Coding Horror

programming and human factors

When In Doubt, Make It Public

Marc Hedlund offered some unique advice to web entrepreneurs last month:

One of my favorite business model suggestions for [web] entrepreneurs is to find an old UNIX command that hasn't yet been implemented on the web, and fix that.

To illustrate, Marc provides a list of UNIX commands with their corresponding web implementations:

talk, fingerICQ
lsYahoo! directory
find, grepGoogle
pineGoogle Mail
mountAmazon S3
bashYahoo! Pipes

Jason Kottke noted that most successful "new" business models on the web aren't new at all-- they're simply taking what was once private and making it public and permanent:

Blogger = public email messages. (1999) Instead of "Dear Bob, Check out this movie." it's "Dear People I May or May Not Know Who Are Interested in Film Noir, check out this movie. If you like it, maybe we can be friends."

Flickr = public photo sharing. (2004) Flickr co-founder Caterina Fake said in a recent interview: "When we started the company, there were dozens of other photosharing companies such as Shutterfly, but on those sites there was no such thing as a public photograph -- it didn't even exist as a concept -- so the idea of something 'public' changed the whole idea of Flickr."

YouTube = public home videos. (2005) Bob Saget was onto something.

Twitter = public IM. (2006) I don't think it's any coincidence that one of the people responsible for Blogger is also responsible for Twitter.

But you don't have to found a new Web 2.0 company to benefit from the power of public information. Even brick and mortar companies are finally realizing that the age-old principle of "secret by default" may not be the best policy today:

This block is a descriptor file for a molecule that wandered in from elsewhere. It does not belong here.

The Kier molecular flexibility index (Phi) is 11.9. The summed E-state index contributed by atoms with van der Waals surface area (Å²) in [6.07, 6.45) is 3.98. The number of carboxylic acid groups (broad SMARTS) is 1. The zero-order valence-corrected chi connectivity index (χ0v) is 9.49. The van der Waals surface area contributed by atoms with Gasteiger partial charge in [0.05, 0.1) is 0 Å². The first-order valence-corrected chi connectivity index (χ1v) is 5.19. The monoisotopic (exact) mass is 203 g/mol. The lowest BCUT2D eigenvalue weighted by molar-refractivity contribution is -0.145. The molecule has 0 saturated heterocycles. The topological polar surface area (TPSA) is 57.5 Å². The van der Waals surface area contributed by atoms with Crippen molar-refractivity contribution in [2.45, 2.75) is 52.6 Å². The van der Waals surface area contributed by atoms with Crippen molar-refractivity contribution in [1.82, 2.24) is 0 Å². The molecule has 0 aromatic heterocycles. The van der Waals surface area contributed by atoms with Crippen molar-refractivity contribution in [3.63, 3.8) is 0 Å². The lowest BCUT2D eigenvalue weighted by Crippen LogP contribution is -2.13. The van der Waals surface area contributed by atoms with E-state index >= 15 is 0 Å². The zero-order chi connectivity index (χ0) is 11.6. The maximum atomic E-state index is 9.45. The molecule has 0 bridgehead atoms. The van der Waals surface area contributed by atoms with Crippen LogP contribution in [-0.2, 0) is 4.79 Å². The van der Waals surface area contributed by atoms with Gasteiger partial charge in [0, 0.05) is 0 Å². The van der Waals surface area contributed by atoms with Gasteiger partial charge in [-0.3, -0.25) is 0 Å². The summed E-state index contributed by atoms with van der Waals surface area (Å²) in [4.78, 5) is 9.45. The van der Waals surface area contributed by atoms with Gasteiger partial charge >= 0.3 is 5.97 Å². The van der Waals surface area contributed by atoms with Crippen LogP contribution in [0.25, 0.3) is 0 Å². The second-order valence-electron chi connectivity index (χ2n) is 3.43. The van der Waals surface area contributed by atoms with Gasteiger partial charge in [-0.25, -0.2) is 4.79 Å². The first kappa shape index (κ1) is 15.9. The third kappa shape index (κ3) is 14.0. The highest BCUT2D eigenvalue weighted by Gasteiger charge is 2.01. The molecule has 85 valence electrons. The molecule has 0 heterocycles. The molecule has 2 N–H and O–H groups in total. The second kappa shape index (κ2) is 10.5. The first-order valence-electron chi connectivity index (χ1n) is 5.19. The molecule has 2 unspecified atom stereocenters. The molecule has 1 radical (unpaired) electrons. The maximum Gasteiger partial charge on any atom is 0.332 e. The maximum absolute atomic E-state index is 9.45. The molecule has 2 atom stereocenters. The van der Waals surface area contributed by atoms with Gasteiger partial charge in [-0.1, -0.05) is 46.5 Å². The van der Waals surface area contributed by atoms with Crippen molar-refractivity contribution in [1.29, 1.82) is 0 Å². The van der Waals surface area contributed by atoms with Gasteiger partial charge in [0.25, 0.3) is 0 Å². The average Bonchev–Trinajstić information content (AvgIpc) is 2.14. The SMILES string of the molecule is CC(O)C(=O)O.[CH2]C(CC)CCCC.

Companies used to assume that details about their internal workings were valuable precisely because they were secret. If you were cagey about your plans, you had the upper hand; if you kept your next big idea to yourself, people couldn't steal it. Now, billion- dollar ideas come to CEOs who give them away; corporations that publicize their failings grow stronger. Power comes not from your Rolodex but from how many bloggers link to you - and everyone trembles before search engine rankings.

Power, it seems, comes from public information. Secrets are only a source of powerlessness. Just ask Brad Abrams, who poses this rhetorical question:

If no one knows you did X, did you really get all the benefits for doing X?

I think Brad is being a bit too cautious here. I'll go one step further. Until you've..

  • Written a blog entry about X
  • Posted Flickr photos of X
  • Uploaded a video of X to YouTube
  • Typed a Twitter message about X

.. did X really happen at all?

This is not to say we should fill the world with noise on every mundane aspect of our existence. But who decides what is mundane? Who decides what is interesting? Everything's interesting to someone, even if that someone is only you and a few other people in the world.

It's my firm belief that the inclusionists are winning. We live in a world of infinitely searchable micro-content, and every contribution, however small, enriches all of us. But more selfishly, if you're interested in deriving maximum benefit from your work, there's no substitute for making it public and findable. Obscurity sucks. But obscurity by choice is irrational. When in doubt, make it public.

Written by Jeff Atwood

Indoor enthusiast. Co-founder of Stack Exchange and Discourse. Disclaimer: I have no idea what I'm talking about. Find me here: